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Hi,

I am the current guest blogger for PBS’s blog Art:21.

My column, titled Money Matters, will look at how money and income streams influence the type of work and aesthetic decisions artists (as well as curators) make inside and outside the studio. For the column, I interviewed Amy Wilson, Angie Waller, Erin Riley-Lopez, Jen Mazza, Kianga Ellis, Marius Watz, Paula Hayes, Sam Vernon, and Vidal Centeno. The column runs to 5 October 2012.

Art:21 posted my first interview with artist Angie Waller today: Internet Forager Shuns Art World; Embraces Open Source

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SILVERMAN and Majestic Theatre Condominium Association present
Roger Sayre: Little Ticks of Time 

Opening Reception: June 1, 2012, 7 to 9 p.m.  
The Majestic Theatre Condominiums 
222 Montgomery Street, Jersey City, NJ 07302
201.435.8000
 
Exhibition on view in the lobby June 1, 2012, to October 26, 2012.
Roger Sayre, Waterloo Sunset (color study #13), 2012, Unique C-Print, 20x20 inches

Roger Sayre, Waterloo Sunset (color study #13), 2012, Unique C-Print, 20×20 inches

SILVERMAN and Majestic Theatre Condominium Association present  “Roger Sayre: Little Ticks of Time,” curated by Brendan Carroll. The exhibition presents 12 new works on paper by the artist.

Roger Sayre is a conceptual artist who often uses nontraditional materials in his work—utility buckets, vinyl records, dog biscuits, tennis balls. What unites his diverse body of work is the sense of play in which the pieces were conceived and executed. For “Little Ticks of Time,” Sayre exposes colored light to photosensitive paper in the darkroom, forgoing both camera and film negative. His methods hark back to the early pioneers of photography in the 1830s and 1840s, like Henry Fox Talbot and Anna Atkins. By returning to basics, the fundamentals of form and color, Sayre looks back but also forward.

The entire series is based on an arrangement of numerous colored squares, which appear to be huddling beside one another like siblings in the backseat of a long car ride. This geometric formula is Sayre’s model for exploring the subjective experience of color—the effects that adjacent colors have on one another, for example, and the illusion of flat planes of color advancing or receding in space.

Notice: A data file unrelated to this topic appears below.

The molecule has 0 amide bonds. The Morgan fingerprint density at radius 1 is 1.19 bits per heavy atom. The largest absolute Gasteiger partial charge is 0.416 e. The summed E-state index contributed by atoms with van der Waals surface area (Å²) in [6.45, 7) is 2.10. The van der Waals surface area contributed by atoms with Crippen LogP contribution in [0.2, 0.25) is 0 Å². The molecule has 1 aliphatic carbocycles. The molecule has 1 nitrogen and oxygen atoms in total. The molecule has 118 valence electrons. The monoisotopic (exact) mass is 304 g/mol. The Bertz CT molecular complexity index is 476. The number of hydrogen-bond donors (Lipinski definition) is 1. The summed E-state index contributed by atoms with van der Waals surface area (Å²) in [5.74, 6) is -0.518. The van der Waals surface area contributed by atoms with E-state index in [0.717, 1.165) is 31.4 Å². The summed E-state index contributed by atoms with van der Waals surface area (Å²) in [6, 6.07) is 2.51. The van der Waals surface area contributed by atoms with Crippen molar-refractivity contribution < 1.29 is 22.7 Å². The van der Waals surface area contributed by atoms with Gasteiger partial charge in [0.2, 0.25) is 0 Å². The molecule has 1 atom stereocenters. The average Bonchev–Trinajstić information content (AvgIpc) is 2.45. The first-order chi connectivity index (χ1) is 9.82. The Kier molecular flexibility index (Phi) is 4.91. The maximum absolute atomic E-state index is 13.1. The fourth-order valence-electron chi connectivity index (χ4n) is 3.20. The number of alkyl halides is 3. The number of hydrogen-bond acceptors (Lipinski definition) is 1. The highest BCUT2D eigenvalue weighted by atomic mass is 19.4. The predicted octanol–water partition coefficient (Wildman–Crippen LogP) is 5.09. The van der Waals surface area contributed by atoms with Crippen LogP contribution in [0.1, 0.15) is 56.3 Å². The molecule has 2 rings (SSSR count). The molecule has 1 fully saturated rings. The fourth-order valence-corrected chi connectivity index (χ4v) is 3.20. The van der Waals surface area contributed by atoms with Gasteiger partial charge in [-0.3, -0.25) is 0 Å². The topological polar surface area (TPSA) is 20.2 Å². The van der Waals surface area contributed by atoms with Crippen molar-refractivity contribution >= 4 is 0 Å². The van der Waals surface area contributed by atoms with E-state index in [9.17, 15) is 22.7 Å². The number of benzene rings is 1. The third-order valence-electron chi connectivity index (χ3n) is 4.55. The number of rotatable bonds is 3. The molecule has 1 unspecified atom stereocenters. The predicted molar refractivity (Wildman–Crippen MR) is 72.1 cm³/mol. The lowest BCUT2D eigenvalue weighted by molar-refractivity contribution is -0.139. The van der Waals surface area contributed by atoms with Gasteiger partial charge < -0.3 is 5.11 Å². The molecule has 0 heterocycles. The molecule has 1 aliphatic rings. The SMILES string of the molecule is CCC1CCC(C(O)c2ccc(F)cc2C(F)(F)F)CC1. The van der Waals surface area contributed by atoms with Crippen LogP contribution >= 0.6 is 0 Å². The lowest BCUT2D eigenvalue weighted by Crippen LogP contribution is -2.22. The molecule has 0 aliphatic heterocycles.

Waterloo Sunset, one picture from the current exhibition, features a series of cubes, which incrementally change in color—for example, from light pink to dark magenta, orange to burgundy. The title of this piece, like many in the exhibition, is named after a song—in this case, the Kinks’ 1967 hit single. “Little Ticks of Time,” the title of the exhibition, refers to a 1969 children’s song by Glaswegian raconteur Matt McGinn.

The artist frequently listens to this music while he works. It is a must, like coffee in the morning. Often, the title of a given work is based on what he listened to that day. Sayre won’t go so far to say the music he listens to as he works informs this series, but he will concede it contributes to the atmosphere in which he makes decisions.

“To me, the pieces have life and personality, and naming them Color Study Number 21 is just too cold and scientific,” says Sayre. “A name like Wild Honey or Waterloo Sunset breathes a little atmosphere into them.”

Sayre not only listens to music when he makes work, but he also incorporates music into his work, e.g., he uses LP record covers as straight edges, and LP records as round forms. Sayre’s approach to making art is also deeply theoretical. He creates and uses a subjective paradigm, or rule-based system, to find a solution to a given problem. It is as much cause and effect as it is trial and error. Sayre loves the term “happy accident,” and says, “Most of my work springs from it one way or another.”

“Being open and observant enough to pounce when something new is revealed by accident is key. I think of Samuel Beckett’s, ‘Try again. Fail again. Fail better,’ or Ben Franklin’s, ‘I haven’t failed. I’ve just found 10,000 ways that won’t work.’ ”

Sayre comments: “I am fascinated with process, and I like to see where things go. . . . In a way, it seems like anything can happen. Often I am completely surprised by what I see once the paper is processed. I usually don’t know exactly how my work will turn out.”